The silicone rubber layer can be obtained by sparsely crosslinking a linear organopolysiloxane (preferably dimethylpolysiloxane), and a typical silicone rubber layer has a component represented by the following formula (I):

(where n stands for an integer of 2 or more; R stands for an alkyl group with 1 to 10 carbon atoms, aryl group or cyanoalkyl group; it is preferable that 40% or less of all the groups represented by R are vinyl groups, phenyl groups, halogenated vinyl groups, halogenated phenyl groups, and that 60% or more of all the groups represented by R are methyl groups; and the molecular chain has at least one or more hydroxyl groups at the ends of the chain or as side chains.)

The silicone rubber layer used in the printing plate of the present invention uses a silicone rubber to be condensation-crosslinked as described below (RTV or LTV type silicone rubber). As such a silicone rubber, a silicone rubber in which some of R groups of the organopolysiloxane chain are substituted by H can also be used, but the silicone rubber used is usually crosslinked by condensation between the end groups represented by any of the formulae (II), (III) and (IV). There is also a case where an excessive amount of a crosslinking agent is added for presence.

(where R is as defined before, and R1 and R2 stand for, respectively independently, a monovalent lower alkyl group; and Ac stands for an acetyl group.)

To the silicone rubber to be crosslinked by condensation, a metal carboxylate of tin, zinc, lead, calcium or manganese, etc., for example, dibutyltin laurate, tin (II) octoate or naphtenate or chloroplatinic acid is added as a catalyst.

To the composition, any publicly known tackifier such as an alkenyltrialkoxysilane can be added as desired, and a hydroxyl group-containing organopolysiloxane or hydrolyzable functional group-containing silane (or siloxane) can be added as desired, as a component of the condensation type silicone rubber layer. Furthermore, to enhance the rubber strength, a publicly known filler such as silica can also be added as desired.

To the composition, for enhancing the adhesiveness to the heat sensitive layer, any of the publicly known silane coupling agents described before can also be added effectively.

If a silane coupling agent is added into the silicone rubber layer, it is not necessary to form a silane coupling agent layer additionally.

Furthermore, in the present invention, in addition to said condensation type silicone rubber, an addition type silicone rubber can also be used.

The addition type silicone rubber which can be preferably used is obtained by crosslinking and hardening a hydrogenpolysiloxane with Si-H bonds and a vinylpolysiloxane with CH=CH bonds by a platinum based catalyst as shown below. (1) Organopolysiloxane with at least two alkenyl groups (desirably vinyl groups) directly connected to silicon atoms in one molecule 100 parts by weight (2) Organohydrogenpolysiloxane with at least two groups represented by formula (V) in one molecule 0.1 to 1000 parts by weight (3) Addition catalyst 0.00001 to 10 parts by weight (4) Silane coupling agent 0.001 to 10 parts by weight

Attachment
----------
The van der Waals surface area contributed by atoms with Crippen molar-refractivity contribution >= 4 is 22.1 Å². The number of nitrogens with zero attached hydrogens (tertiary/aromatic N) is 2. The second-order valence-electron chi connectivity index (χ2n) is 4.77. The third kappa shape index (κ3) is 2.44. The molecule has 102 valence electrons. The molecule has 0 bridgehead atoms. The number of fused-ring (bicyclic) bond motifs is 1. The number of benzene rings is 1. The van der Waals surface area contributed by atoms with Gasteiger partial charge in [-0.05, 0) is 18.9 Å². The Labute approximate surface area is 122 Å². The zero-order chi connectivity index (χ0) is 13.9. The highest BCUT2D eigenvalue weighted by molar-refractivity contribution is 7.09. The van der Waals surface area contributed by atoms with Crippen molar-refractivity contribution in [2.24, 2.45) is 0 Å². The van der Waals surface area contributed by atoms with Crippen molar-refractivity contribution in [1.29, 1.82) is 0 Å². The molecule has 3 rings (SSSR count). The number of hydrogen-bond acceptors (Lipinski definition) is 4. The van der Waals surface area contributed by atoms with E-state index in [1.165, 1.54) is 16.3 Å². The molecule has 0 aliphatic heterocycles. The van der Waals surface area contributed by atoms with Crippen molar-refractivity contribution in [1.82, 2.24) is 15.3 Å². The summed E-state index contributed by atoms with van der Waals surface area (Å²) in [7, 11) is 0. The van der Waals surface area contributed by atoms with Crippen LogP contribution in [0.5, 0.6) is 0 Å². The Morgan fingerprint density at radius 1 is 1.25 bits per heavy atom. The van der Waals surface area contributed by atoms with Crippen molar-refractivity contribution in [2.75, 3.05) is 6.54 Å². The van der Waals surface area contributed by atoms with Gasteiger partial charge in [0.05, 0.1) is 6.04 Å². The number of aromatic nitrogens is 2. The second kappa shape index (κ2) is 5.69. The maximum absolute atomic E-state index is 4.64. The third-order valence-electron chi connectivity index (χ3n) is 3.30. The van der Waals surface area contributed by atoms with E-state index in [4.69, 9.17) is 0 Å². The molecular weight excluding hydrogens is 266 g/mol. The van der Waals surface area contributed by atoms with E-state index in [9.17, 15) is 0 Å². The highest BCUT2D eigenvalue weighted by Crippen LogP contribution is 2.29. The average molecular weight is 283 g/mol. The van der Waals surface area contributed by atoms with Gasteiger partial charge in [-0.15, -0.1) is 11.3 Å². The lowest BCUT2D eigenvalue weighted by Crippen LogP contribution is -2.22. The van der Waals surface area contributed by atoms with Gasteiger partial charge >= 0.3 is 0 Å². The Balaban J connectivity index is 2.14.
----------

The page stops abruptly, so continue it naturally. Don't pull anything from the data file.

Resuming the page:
The alkenyl groups of the ingredient (1) can be located at the ends or intermediate positions of the molecular chain, and organic groups other than alkenyl groups are substituted or non-substituted alkyl groups and aryl groups. The ingredient (1) may have a slight amount of hydroxyl groups. The ingredient (2) reacts with the ingredient (1) to form a silicone rubber layer, and acts to give adhesiveness to the heat sensitive layer. The hydroxyl groups of the ingredient (2) can be located at the ends or intermediate positions of the molecular chain, and organic groups other than hydrogen can be selected from those stated for the ingredient (1). It is preferable that 60% or more of the organic groups of the ingredients (1) and (2) are methyl groups in view of higher ink repellency. The molecular structures of the ingredients (1) and (2) can be of straight chain, cyclic or of branched chain, and it is preferable in view of the physical properties of the rubber that the molecular weight of at least either of the ingredients (1) and (2) is more than 1000. It is more preferable that the molecular weight of the ingredient (2) exceeds 1000. The ingredient (1) can be selected, for example, from α,ω-divinylpolydimethylsiloxane, (methylvinylsiloxane) (dimethylsiloxane) copolymer with methyl groups at both the ends, etc. The ingredient (2) can be selected, for example, from polydimethylsiloxane with hydroxyl groups at both the ends, α,ω-dimethylpolymethylhydrogensiloxane, (methylhydrogensiloxane) (dimethylsiloxane) copolymer with methyl groups at both the ends, cyclic polymethylhydrogensiloxane, etc. The addition catalyst as the ingredient (3) can be selected from publicly known catalysts as desired, and especially a platinum compound such as platinum, platinum chloride, chloroplatinic acid or olefin coordinated platinum is desirable. The silane coupling agent as the ingredient (4) is preferably a compound with an unsaturated bond to react with the hydrogensiloxane in the addition type silicone rubber composition and with a functional group (e.g., alkoxy group, oxime group, acetoxy group, chloro group, epoxy group, etc.) to react with the hydrogel groups and amino groups in the heat sensitive layer, or a composition containing the compound.